The Curse is Lifted
Red Sox fans will one day thank me.
No, I haven't talked Nomar, Pedro and Varitek into coming back to
next season for the major league minimum. And no, I didn't
introduce intestinal parasites into the Yankee's drinking water.
What they will thank me for is realizing that I can never have a Red
Sox first baseman on any of my fantasy baseball teams because he will
have an absolutely terrible year otherwise. I had to think like
Spock in Star Trek 2: the Wrath of Khan - "the
needs of the many outweigh the needs of the few... or the one".
So with the collective psyche of the Red Sox Nation in mind, I finally
Millar off my last team that had him, my AL Tout Wars team, on Monday,
July 19th to get Joe Crede. In the three and a half months
before July 19, he was hitting .269 with just 5 home runs. Last
year, he hit .276 with 25 homers. In the four days since I traded him
he is hitting .636 with 5 home runs.
Oh. So you think I had nothing to do with it?
In 2002, I drafted Tony Clark. From 1996-2001, Clark had hit
between .250 and .291, mostly in the .280 range, with anywhere from 13
to 34 home runs.
And the year he hit just 13 he was limited to 208 at bats by
injuries. He had
averaged 28 homers over the other five seasons. But the day he
was drafted to my AL Tout team was the day he was cursed to hit .207
with 3 home runs for the season. To add insult to injury, the
following season he played for the Mets (and on none of my fantasy
teams) and hit 16 homers in just 254 at bats.
Ok, that could be just coincidence - one atrocious year from Clark the
year he was on my team... I can live with coincidence. Not
everything is a conspiracy or ill-aligned stars and planets. It
just seems that way sometimes.
In 2003, I drafted Jeremy Giambi, who had been named as the teams'
Opening Day 1B/DH. While averaging just 313 at bats the previous
three years, he had averaged around .260 with 14 homers a season.
In 2003, he was projected to get over 450 at bats, making him a very
strong candidate for 20 or more homers. But that
dream ended when I picked him up for my AL Tout team. He didn't
play 3 consecutive games until mid-June on his way to a .197 average
with 5 home runs and 15 RBI in just 127 at bats. Several offers
for him came my way during that period, but I declined, thinking
patience would win the day. So to add injury to insult, he
was sidelined for the second half of the season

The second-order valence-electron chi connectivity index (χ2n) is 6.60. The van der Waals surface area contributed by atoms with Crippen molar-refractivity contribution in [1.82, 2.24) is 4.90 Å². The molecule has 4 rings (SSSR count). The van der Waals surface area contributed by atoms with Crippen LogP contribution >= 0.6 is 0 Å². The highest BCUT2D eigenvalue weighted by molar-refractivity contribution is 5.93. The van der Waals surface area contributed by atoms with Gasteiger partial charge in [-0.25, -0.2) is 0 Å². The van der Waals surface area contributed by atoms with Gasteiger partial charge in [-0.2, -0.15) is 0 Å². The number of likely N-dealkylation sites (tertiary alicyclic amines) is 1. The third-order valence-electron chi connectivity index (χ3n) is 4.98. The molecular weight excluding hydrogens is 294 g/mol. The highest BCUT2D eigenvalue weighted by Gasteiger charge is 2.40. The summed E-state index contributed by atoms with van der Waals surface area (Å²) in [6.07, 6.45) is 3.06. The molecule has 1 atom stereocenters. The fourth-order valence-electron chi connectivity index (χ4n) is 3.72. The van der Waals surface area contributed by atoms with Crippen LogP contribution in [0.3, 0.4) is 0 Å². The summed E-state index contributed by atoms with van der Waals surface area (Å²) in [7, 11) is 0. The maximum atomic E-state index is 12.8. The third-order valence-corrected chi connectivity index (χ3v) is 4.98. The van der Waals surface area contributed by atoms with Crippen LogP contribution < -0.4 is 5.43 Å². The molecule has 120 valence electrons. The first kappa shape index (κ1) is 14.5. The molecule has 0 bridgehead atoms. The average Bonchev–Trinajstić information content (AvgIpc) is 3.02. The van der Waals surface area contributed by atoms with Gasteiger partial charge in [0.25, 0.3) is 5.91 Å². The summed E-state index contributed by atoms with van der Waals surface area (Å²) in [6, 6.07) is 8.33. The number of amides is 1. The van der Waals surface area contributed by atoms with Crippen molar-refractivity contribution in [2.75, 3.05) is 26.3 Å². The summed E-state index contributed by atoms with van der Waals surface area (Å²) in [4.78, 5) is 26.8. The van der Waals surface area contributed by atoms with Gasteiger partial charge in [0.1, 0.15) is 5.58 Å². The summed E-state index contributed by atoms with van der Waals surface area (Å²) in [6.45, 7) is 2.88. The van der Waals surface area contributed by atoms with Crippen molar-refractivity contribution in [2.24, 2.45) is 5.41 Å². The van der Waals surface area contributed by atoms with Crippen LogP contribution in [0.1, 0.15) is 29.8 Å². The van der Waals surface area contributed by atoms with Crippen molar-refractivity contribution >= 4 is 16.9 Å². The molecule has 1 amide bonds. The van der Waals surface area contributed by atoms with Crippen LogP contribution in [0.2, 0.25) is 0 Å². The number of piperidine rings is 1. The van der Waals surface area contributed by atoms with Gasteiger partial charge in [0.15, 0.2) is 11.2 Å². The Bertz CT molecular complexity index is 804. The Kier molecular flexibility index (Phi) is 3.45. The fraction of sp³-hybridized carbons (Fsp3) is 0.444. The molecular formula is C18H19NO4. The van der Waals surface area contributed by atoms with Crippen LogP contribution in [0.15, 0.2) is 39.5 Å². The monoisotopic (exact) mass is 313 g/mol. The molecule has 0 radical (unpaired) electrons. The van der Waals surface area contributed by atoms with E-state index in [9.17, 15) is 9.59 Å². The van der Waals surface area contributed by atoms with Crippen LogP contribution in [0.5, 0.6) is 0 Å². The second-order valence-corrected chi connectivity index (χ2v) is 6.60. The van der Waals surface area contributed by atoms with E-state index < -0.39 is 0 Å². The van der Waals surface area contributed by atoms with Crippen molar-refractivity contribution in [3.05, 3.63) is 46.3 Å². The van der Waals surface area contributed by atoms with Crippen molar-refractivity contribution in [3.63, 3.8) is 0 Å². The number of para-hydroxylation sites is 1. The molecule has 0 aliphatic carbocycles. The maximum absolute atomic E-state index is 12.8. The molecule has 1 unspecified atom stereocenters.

with a shoulder injury.
That's two-for-two. It's not proof of a curse, but its awfully
suspicious. Sorta like the way Cubs' pitchers seem to come up
lame after Dusty Baker leaves them on the mound for several outings of
130+ pitches. Or the way Bobby Cox's
always seem to
come up short in the playoffs. And with Millar's struggles and
his subsequent offensive explosion the instant he was off my team I was
three-for-three, leaving no doubt that I control the Red Sox destiny
time I go into a fantasy baseball draft. But for the rest of this
Curse of the Long Gandhi is lifted.
Between Scylla and Charybdis
I just don't get it sometimes. I know the game is much more than
numbers. There are things that both players and pitchers do that
are valuable yet there is no statistic that reveals that value.
And I also know that managers have to deal with injuries, aches and
pains when they send their team out on the field, so a lot of
their decisions are made for them before the game - who they can use
out of the pen, who can sub or pinch run, etc. Taking that into
Assume for a second that statistics could be very useful in determining
not a pitcher would make a good closer. I know it sounds far
bear with me. You're at the end of the game, you only need three
more outs... what characteristics should one look for in the guy who's
going to clinch the win for you? Should he allow lots of
baserunners? Well, if it's a close game, you probably don't want
a guy like that out there because heaven knows something freaky might
happen like a wild pitch, or an error or a base hit which could tie the
game. So we probably want a guy who doesn't put a lot of batters
on base. What else?... maybe we should get a guy who gets a lot
flyballs... no, one of them could travel far enough for a home
run. How about a guy who gets groundballs all the time?
That might work, but what if it's a one-run game and he comes in with
the bases loaded and no outs? Even if he gets the groundball for
a double play, the tying run could score. No, what we need is a
guy who strikes lots of batters out. OK, so what kinds of
statistics might show that a guy gets strikeouts and doesn't allow
baserunners... hmmm... how about strikeouts and baserunners allowed?
OK, that ridiculously obvious bit of elementary thinking you just
suffered through... apparently still hasn't occurred to Cleveland
Wedge. This is a table of the relievers in the Cleveland pen who
have either gotten saves either this
year or in their careers (stats are from this season as of 7/24/04).
Just looking at the table, it seems like the best candidate for closing
is either Matt Miller or Bobby Howry and the worst candidates for
closing are Jose Jimenez and Bob Wickman. Yet who leads Cleveland
in saves? Jose Jimenez. And who was just named their
latest new closer? Bob Wickman. Twice Eric Wedge has asked
to get his team out of a sticky situation facing the heart of the
Angels' line-up and twice Miller has emerged unscathed. So you
don't like a guy who doesn't top 90 mph to be your closer? Bobby
Howry has been very good and is throwing in the mid-90s again. At
the rate Wedge is trying out closers, Sid Monge, Doug Jones and Rick
Vaughn will get opportunities to close before Miller or Howry.
Whatever the reasons, they don't appear to add up.